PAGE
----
How Can Cameroon Farmers Benefit From Globalization

Introduction 

Globalization is the word used to describe the growing interdependence of the world’s economies, cultures, and populations, brought about by cross-border trade in goods and services, technology, and flows of investment, people, and information. As the world has grown more connected, goods and services flow from one country to another. To put this into perspective, frozen vegetable produced in Cameroon are consumed in Canada, while cassava flakes (Garri) are exported to Belgium, France, Lithuania, and Switzerland. Meanwhile, Cameroon imports French wine, German cereals, and Indonesian rice just to name a few. Similarly, engineers from China and India are employed in infrastructure projects in Cameroon, while Cameroonian financiers are employed by American and European firms remotely. This is globalization. 

In Cameroon, agriculture contributes more than 20% of non-oil gross domestic product and employs 60 percent of the active population, 75 percent of which are women. The Government of Cameroon’s 2009–2019 “Growth and Employment Strategy” identifies the agriculture sector as the engine for economic growth and job creation, and recognizes the need for agricultural diversification, increased productivity, and large-scale investments in the sector.

Across the world, there has been a backlash against globalization as, allegedly, only a few people have benefited. The election of Trump in the U.S., Brexit in the UK, and the resurgence of the far-right in France have been attributed to an apparent back-lash against globalization. So how can we make sure the agriculture sector and farmers, in particular, benefit from globalization? This article will look at three separate strategies to illustrate how farmers can best benefit from Globalization in Cameroon. However one should first look at the state of agriculture in Cameroon.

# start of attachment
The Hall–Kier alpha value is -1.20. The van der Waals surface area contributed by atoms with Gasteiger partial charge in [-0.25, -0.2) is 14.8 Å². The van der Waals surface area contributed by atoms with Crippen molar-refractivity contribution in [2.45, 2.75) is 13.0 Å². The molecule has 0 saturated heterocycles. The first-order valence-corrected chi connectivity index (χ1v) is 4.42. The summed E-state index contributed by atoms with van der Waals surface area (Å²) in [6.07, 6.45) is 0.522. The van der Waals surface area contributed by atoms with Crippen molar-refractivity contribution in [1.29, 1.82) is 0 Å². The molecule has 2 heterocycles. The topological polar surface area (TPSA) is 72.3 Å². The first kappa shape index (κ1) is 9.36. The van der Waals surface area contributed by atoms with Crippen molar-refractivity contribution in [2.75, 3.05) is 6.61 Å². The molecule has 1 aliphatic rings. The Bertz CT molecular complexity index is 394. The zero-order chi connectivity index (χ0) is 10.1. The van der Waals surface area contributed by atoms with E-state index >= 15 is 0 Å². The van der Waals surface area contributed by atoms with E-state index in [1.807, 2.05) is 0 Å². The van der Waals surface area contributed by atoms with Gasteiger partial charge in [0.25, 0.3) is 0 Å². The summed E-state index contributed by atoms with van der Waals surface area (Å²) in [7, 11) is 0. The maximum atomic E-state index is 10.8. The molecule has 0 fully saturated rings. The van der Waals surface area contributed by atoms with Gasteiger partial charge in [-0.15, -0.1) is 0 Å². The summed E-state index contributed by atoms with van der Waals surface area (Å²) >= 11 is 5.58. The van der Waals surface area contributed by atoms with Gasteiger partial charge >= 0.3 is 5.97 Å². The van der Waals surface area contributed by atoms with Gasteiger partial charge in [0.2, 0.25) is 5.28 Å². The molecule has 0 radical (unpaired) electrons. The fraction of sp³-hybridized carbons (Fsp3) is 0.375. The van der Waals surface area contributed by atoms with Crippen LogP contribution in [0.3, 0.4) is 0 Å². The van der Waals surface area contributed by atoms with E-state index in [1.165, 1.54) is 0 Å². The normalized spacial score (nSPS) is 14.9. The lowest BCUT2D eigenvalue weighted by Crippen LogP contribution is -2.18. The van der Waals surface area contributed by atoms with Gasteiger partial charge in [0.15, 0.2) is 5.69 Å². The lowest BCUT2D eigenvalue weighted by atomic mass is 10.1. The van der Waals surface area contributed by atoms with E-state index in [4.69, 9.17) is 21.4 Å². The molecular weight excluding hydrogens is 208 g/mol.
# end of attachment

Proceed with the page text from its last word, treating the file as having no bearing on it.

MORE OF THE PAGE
The state of agriculture in Cameroon: 

Cameroon’s exports are dominated by primary products, especially agricultural products such as rice, cassava, and cereals ranging from wheat to sorghum. Agriculture contributes 17% of GDP, employs over 60% of people in the informal sector, and is an important lever of economic growth. Over 80% of food produced in rural areas is consumed in urban centers such as Yaounde, Bamenda, and Douala. However, some of these products are exported. Although, the level of exports are dependent on domestic trade policy.

In the 1990s after the oil price crash, Cameroon engaged in structural reforms and liberalized its trade policy. This means that the government reduced the use of price controls, export restrictions, and embargoes. During this period, the government lowered exports and import duties, which supported the exports of a range and variety of food products. This caused exports to increase, but mostly only large producers and the more industrialized portion of the agriculture value chain have benefited. With this in mind, it is important to enact and reinforce existing strategies to ensure smallholders can benefit from free trade with the rest of the world. 

Boosting Local capacity: seeds and fertilizers 

There are a few programs that seek to provide farmers with seeds and fertilizers. For example, the government’s Wave program from the Institute of research for Agriculture and Development (IRAD) is designed to boost the output of cassava and reduce risks of spoiled harvests. In recent months, the  minister of Scientific Research, Madeleine Tchuiente distributed 1 million seeds to farmers, while IRAD has undertaken the wave program to research and support cassava output.